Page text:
back 2 business week 2011 - green deal: Phil Thomas on planning
Planning for the future…how the planning system can help youachieve your energy potential
Corporate aims of County Council• Making Monmouthshire cleaner and greener• Stimulating strong local economies• Supporting safer and stronger communities
National Planning Policy Context Substantial Guidance produced by WAG in recent years to encourage green energy:• Technical Advice Note 8: Planning for Renewable Energy• Technical Advice Note 22: Planning for Sustainable Buildings• A Low Carbon Revolution- The Welsh Assembly Government Energy Policy Statement• Best Practice Guidance: Planning for Renewable and Low Carbon Energy – A Toolkit for Planners• Planning Implications of Renewable and Low Carbon Energy• Capturing the Potential: A Green Jobs Strategy for Wales e.g. Mabey Bridges, Chepstow• Planning Policy Wales Edition 4
Monmouthshire Planning Policy Context• Current UDP policy not that up to date – only relates to wind farm developments rather than wider use of other renewables• LDP Process: Frontloaded approach- Renewable Energy and Energy Efficiency Study (REEES) (2010) - explores potential for Wind, Biomass and small scale Hydro Power.• REEES Addendum imminent – to validate existing REEES against methodology set out in the Toolkit for Planners. Explores potential for Biomass (more detail), Solar, Building Integrated Renewables and District Heat Networks. Provides heat opportunity mapping and heat poverty mapping for Monmouthshire.• LDP policies – Renewable Energy and Sustainable Construction/Energy Efficiency policies; being prepared within the broad context of promoting sustainable development.• LDP policies are yet to be endorsed by the County Council – reporting on Deposit LDP on 1st July 2011. Public Consultation will then take place in Autumn.• Supplementary Planning Guidance (spg) relating to the LDP will provide detailed guidance for developers for all forms of renewable energy and the REEES addendum will provide background detail to this SPG once finalised.
Technical Advice Note (TAN)22Promoting sustainable construction in the planning application process Code for Sustainable Homes –this measures the sustainability performance of a home against nine design categories BREEAM • Code for Sustainable • BREEAM ‘Very Good’ Homes (CSH)Level 3 standard applies to all applies to all new build dwellings (not conversions) commercial (non- • Code is to ensure new domestic) buildings over dwellings are built to 1000 sq.m. and is similar higher standards of to the CSH in improving insulation, energy building standards to be efficiency and the more energy efficient, materials are sourced sustainably – enforced by etc. planning conditions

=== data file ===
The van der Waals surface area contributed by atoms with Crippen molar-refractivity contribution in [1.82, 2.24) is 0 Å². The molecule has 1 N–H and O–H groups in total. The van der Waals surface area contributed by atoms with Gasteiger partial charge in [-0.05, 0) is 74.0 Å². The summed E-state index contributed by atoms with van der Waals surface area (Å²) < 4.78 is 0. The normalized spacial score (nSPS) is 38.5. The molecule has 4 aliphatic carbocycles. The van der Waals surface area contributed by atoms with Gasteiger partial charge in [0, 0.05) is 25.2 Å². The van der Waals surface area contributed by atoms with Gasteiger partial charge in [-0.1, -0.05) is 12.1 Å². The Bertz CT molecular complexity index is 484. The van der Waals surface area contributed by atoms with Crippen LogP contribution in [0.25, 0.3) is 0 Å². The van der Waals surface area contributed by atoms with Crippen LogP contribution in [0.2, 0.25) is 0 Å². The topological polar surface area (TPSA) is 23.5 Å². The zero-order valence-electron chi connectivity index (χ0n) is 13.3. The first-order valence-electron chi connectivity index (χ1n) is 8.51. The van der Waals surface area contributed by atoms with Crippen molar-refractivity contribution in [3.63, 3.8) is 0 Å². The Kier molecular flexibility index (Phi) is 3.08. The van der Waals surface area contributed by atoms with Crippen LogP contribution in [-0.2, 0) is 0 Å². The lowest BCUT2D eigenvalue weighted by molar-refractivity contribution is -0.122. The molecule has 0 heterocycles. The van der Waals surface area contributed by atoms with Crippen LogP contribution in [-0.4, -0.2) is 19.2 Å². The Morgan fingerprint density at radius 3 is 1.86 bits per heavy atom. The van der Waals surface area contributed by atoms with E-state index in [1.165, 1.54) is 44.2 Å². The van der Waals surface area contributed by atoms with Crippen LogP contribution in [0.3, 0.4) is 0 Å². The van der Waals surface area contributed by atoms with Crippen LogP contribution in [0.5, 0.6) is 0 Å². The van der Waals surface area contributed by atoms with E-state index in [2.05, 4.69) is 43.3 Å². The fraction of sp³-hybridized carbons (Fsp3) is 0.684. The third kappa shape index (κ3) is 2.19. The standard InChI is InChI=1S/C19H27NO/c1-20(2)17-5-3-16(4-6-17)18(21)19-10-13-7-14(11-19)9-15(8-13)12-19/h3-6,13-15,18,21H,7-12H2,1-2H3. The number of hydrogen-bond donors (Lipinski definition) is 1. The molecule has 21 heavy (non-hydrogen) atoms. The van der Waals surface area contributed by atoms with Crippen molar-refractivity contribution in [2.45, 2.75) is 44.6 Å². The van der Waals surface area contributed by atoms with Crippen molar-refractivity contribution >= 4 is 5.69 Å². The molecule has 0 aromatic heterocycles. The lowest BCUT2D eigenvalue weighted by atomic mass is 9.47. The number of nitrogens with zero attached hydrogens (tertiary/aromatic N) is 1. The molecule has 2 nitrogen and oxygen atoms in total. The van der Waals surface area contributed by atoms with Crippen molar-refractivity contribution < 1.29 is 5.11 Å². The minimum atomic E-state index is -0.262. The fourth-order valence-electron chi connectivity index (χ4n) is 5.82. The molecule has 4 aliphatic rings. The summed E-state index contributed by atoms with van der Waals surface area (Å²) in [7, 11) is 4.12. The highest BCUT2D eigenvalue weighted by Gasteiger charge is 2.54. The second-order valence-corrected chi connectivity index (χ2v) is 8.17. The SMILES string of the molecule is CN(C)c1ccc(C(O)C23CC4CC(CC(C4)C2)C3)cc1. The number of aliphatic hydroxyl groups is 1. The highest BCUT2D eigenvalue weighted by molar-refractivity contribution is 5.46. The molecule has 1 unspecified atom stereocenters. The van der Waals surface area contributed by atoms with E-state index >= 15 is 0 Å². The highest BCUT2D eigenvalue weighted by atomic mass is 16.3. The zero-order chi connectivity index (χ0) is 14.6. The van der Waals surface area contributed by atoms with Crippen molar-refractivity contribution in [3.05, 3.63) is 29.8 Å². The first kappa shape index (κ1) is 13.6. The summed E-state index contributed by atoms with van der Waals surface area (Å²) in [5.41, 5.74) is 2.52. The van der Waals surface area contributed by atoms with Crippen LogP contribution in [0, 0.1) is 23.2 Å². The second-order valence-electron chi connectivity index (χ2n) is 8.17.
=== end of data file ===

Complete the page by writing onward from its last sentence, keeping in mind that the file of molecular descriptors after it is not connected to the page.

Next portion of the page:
Permitted Development RightsEased for existing dwellings in England and Wales Solar tree, Austria• Solar panels – roof and ground mounted• Ground source heat pumps• Biomass heating systems (Flues)• Rules slightly more stringent for Conservation Areas• WAG guide for householders, communities and businesses to creating your own energy
Commercial development and renewables• Unlike dwellings, commercial properties do not have permitted development rights – yet (Government review in progress)• WAG and Mon CC encourage renewables on business premises, subject to impact• Pragmatic approach e.g. solar panels on factories, where they do not affect external appearance are treated as not needing permission e.g. inner valley of roof Coil for ground source heat pump – permitted development for a householder, but not for a business….
How do we work in practice in Monmouthshire? Case Study 1 Application approved• Angiddy Hydro electricity scheme, Tintern• Community based scheme to generate electricity for up to 40 homes• Development is a new water channel and turbine building• Constraints – AONB, archaeology; scheduled ancient monuments and biodiversity.
Angiddy HEP Scheme Community based scheme• Example of community working with the local authority and other public bodies to achieve a small, but worthy scheme that is sustainable but also ‘low impact’
Case Study 2: Llancayo Solar Farm• 5 MW generation scheme involving up to 22000 PVs - scheme to benefit from Feed in Tariff (FIT) scheme• Site (13 ha) covers three arable fields north of the historic group of buildings at Llancayo, north of Usk• Constraints – biodiversity, landscape impact, historic buildings, archaeology
Llancayo Solar Farm• Scheme amended following input from Council, CCW, Cadw, GGAT and EA• Pressure to determine quickly to enable connection to grid by August 2011• Scheme approved May 2011 – just over 8 weeks to determine• Proposal is reversible – arrays sit on pads Solar farm, France
Wind Turbines – a localised approach• Wind power recognised as playing key role by WAG but Monmouthshire not in SSAs set out by WAG in TAN8• Landscape, noise and biodiversity constraints• Small scale domestic/ commercial turbines approved, but small in number and only single turbines – no groups• No permitted development rights – even for householders
Conclusion• WAG and Mon CC polices support green energy proposals that need planning permission but a balance is required to protect the landscape / built heritage of the area• In practice, Mon CC is pragmatic in dealing with renewable energy proposals while safeguarding other interests like landscape and biodiversity• The extension of Permitted Development is freeing up householders, enabling the provision of renewable energy Monnow hydro electricity plant – expect businesses to be next